Summer 2023 Fun Reads

by Maria on August 31, 2023

Quick round-up of books I read for fun over the summer. I’m mostly reading books about ecology and network design for other things, so perhaps my fiction brain isn’t quite optimised for full immersion at the moment, but I’ve not really sunk deep into anything I’ve read for some time.

‘You made a fool of death with your beauty’ is a novel by Nigerian writer Akwaeki Emezi about a bereaved young American artist who’s just started dating again. A lot of it happens in an unnamed Caribbean island where there’s a love triangle, an engaging and convincing art project and a captivating older man at the height of his creative and personal game. I really enjoyed how it concerns Black people and Blackness, centred on love in unexpected places and also the chemistry of two artists in different fields and different generations, how each opens up a world to the other. Plot-wise, it’s mostly about how two people figure out the emotional and familial constellations required for them to be together, so that felt slightly anticlimactic towards the finish. But I don’t often read romance, and, well, it is bound to be about whether the protagonist’s couple makes it. And it was good to read about Black joy and queer friendships and love without the gathering dread of older narratives where someone must be about to take a massive fall. The only slightly off-putting thing – and perhaps this is generational – is the rather YA-ish first person, repetitive self-doubting. That’s a quibble. The language, the setting, clothes, celebrations and dialogue are all wonderful. Solid recommend.

‘The Female Persuasion’ by American novelist Meg Wolitzer was a 2018 #MeToo, Trump-appalled tale of a very nothing-y young woman who’s assaulted at a college party and goes on to become the protégé of a Second Wave feminist. It was just so unbelievably long. I think there’s a certain kind of American writing that assumes we (for whoever the ‘we’ is, presumably only other Americans?) care about how the Twinkies tasted in 1980-whatever and how the TV schedule was and the endless supposedly sociological minutiae of white middle class suburban life – though I’m also reminded of the truly unreadable 2017 novel by Paul Auster that just went on and on and ON about baseball, a dull game at the best of times and, well, Auster is no Don DeLillo, put it that way, and 4321 is no Underworld – and that these trowelled on novelist’s wodges of starchy consumerist specificity convey something vitally important about the characters and their social milieu that we couldn’t learn from, I don’t know, call me Alice Munroe, a gesture? One single truncated thought? Wolitzer’s more-is-more pads the thing out by about 20% and is such an aggressive and unjustified claim on the reader’s attention, and to such low returns. If you already know what a Twinkie is, you know. And if you don’t, you don’t fucking care. Not for a page at a time, anyway. Otherwise, this novel concerned a plain Jane kind of protagonist who’s good at falling on her feet, never being the first to see or do something but often being the canniest and best-paid. A betrayer of friends, a writer of whatever the millennial version of Second Wave feminism is – some combination of leaning into your joy or forgiving yourself or some such – I had no fucks to give at 400 pages in and, frankly, had began to doubt the whole twentieth century novelistic enterprise. So often novels use the quiet, judge-y, hovering protagonist as a bird’s eye on the scene it aims to survey. (I knew Nick Carraway. Nick Carraway was a friend of mine. Novelist, you’re no Nick Carraway.) So often, this character’s final vindication is that they Write a Book. Honestly this whole move seems like self-justification on the part of writers who store shit up to write about instead of actually doing or saying things when they count. Or as soon as possible after – we’re only human. But perhaps I’m just being spiteful. Anyway, not Wolitzer’s best, and I’d like her stuff much more if there were fewer DETAILS. But … there is one truly shocking, heart-rending and utterly true moment in this book, and how people spin off from that and the shapes lives take in response to it feels accurate, earned and right. When she’s good she really is good. Emotional verisimilitude yes. Shopping lists and TV summaries, no.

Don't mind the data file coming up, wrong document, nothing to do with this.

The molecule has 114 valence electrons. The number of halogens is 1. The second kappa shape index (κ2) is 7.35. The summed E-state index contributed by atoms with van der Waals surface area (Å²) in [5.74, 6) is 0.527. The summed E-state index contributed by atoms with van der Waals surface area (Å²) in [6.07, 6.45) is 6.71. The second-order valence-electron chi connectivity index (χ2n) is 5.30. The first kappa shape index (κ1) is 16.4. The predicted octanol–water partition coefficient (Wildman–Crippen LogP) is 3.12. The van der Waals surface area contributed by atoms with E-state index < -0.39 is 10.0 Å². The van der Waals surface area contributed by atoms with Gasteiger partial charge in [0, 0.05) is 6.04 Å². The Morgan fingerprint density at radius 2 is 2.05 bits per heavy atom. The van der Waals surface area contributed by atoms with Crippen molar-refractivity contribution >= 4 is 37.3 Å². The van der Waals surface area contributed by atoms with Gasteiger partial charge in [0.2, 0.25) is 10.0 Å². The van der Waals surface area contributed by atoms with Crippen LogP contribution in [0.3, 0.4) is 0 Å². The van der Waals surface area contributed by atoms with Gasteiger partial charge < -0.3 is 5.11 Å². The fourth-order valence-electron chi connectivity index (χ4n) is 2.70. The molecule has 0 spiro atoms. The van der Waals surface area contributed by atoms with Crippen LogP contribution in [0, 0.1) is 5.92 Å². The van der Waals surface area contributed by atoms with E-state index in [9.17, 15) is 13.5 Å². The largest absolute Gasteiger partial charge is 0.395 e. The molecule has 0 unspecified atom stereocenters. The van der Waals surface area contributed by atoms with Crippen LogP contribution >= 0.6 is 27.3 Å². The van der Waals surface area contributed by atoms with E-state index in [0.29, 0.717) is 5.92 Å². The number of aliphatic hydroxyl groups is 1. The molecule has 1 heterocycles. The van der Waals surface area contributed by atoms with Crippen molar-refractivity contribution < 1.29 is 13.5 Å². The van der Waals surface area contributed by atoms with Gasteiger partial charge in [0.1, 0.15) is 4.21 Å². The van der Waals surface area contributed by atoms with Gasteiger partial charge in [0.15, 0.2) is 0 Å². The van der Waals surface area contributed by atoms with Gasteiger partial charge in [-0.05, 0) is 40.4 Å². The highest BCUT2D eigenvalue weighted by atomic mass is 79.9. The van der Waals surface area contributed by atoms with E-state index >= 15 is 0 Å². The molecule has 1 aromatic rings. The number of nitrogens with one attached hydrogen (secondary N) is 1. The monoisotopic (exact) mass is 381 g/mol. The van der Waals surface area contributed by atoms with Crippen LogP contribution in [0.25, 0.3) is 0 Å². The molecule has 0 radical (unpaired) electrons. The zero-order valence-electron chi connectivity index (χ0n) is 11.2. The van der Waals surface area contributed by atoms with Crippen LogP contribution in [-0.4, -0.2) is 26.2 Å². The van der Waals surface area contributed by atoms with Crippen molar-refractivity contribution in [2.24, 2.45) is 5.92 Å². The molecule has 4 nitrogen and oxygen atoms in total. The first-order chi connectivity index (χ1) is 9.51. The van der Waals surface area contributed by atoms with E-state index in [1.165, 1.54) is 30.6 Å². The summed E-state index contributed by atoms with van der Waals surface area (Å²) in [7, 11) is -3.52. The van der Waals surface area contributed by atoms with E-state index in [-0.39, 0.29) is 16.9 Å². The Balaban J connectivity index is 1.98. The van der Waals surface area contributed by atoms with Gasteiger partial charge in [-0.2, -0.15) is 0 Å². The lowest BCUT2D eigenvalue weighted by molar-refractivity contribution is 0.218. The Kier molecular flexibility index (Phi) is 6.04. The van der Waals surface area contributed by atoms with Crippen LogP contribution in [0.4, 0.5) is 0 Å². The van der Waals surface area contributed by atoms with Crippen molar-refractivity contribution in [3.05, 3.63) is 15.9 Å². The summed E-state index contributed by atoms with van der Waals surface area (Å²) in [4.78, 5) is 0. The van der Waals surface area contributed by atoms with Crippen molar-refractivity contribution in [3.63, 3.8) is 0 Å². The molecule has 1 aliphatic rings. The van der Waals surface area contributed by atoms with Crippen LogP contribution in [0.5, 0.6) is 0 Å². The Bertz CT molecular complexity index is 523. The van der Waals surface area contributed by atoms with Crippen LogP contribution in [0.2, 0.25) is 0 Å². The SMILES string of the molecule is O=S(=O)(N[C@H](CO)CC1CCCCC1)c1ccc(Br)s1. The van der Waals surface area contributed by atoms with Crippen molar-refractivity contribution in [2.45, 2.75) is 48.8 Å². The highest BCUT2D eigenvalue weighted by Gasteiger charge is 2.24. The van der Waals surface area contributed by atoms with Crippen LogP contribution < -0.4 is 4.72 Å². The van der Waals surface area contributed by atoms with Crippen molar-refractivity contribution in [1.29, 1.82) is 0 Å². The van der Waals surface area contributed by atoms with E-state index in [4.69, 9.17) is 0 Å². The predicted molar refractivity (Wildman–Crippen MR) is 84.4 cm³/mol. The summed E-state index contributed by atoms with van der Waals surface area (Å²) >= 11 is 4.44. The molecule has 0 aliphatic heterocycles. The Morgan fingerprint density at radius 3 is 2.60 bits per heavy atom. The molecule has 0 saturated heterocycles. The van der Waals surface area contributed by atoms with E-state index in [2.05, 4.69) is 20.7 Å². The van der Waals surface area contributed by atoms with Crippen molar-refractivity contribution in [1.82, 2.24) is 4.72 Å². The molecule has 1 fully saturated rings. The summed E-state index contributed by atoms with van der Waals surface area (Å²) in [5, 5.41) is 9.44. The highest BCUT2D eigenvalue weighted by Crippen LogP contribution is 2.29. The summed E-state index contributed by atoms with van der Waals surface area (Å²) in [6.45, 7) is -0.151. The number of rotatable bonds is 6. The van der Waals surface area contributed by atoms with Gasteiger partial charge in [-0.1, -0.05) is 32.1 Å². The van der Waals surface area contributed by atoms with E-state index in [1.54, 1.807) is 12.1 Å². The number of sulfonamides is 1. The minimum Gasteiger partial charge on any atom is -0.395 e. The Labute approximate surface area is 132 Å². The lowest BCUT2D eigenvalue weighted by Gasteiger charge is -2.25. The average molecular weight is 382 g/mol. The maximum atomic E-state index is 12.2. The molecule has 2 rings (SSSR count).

Romantic Comedy by Curtis Sittenfield. So I should say I was reading all these while jetlagged or travelling to and from Australia, if that’s not already obvious. In fact, I think I bought all three in the airport, or certainly with a view to reading in a traveller’s diminished condition. I read Romantic Comedy on the plane back and it was perfect. It takes the sexist conceit that on the US comedy sketch show Saturday Night Live, gorgeous female celebrities sometimes marry the IRL schlubby male comedians, but never when the gender roles are reversed. So it’s about a bruising encounter and later a lockdown epistolary romance between a gorgeous male popstar and a perfectly average in all respects woman comedian. I LOVED this book. It has all the beats you’d expect, and all the traditional warts-and-all and self-loathing of the female protagonist, but it digs a little deeper into the why of the relationship. And the guy in it is just very decent. He’s had therapy and uses it every day. I know of no greater aphrodisiac. He knows his limits and how he needs to live, and makes himself open and vulnerable to a potential partner who has wisecracked or flat out lied her way out of every meaningful encounter in her romantic life. I just really, really enjoyed reading about these two frail and broken – and funny and clever – humans figuring out a way to be together. Again, as per Emezi’s gorgeous novel, I suppose that is just one of the fundamental human stories. And both novels play it out with a frankness about politics and sexuality that is utterly refreshing and disarming. It also helps that every single character in each of them has PLENTY of money to enjoy. So the tourism was fun, too.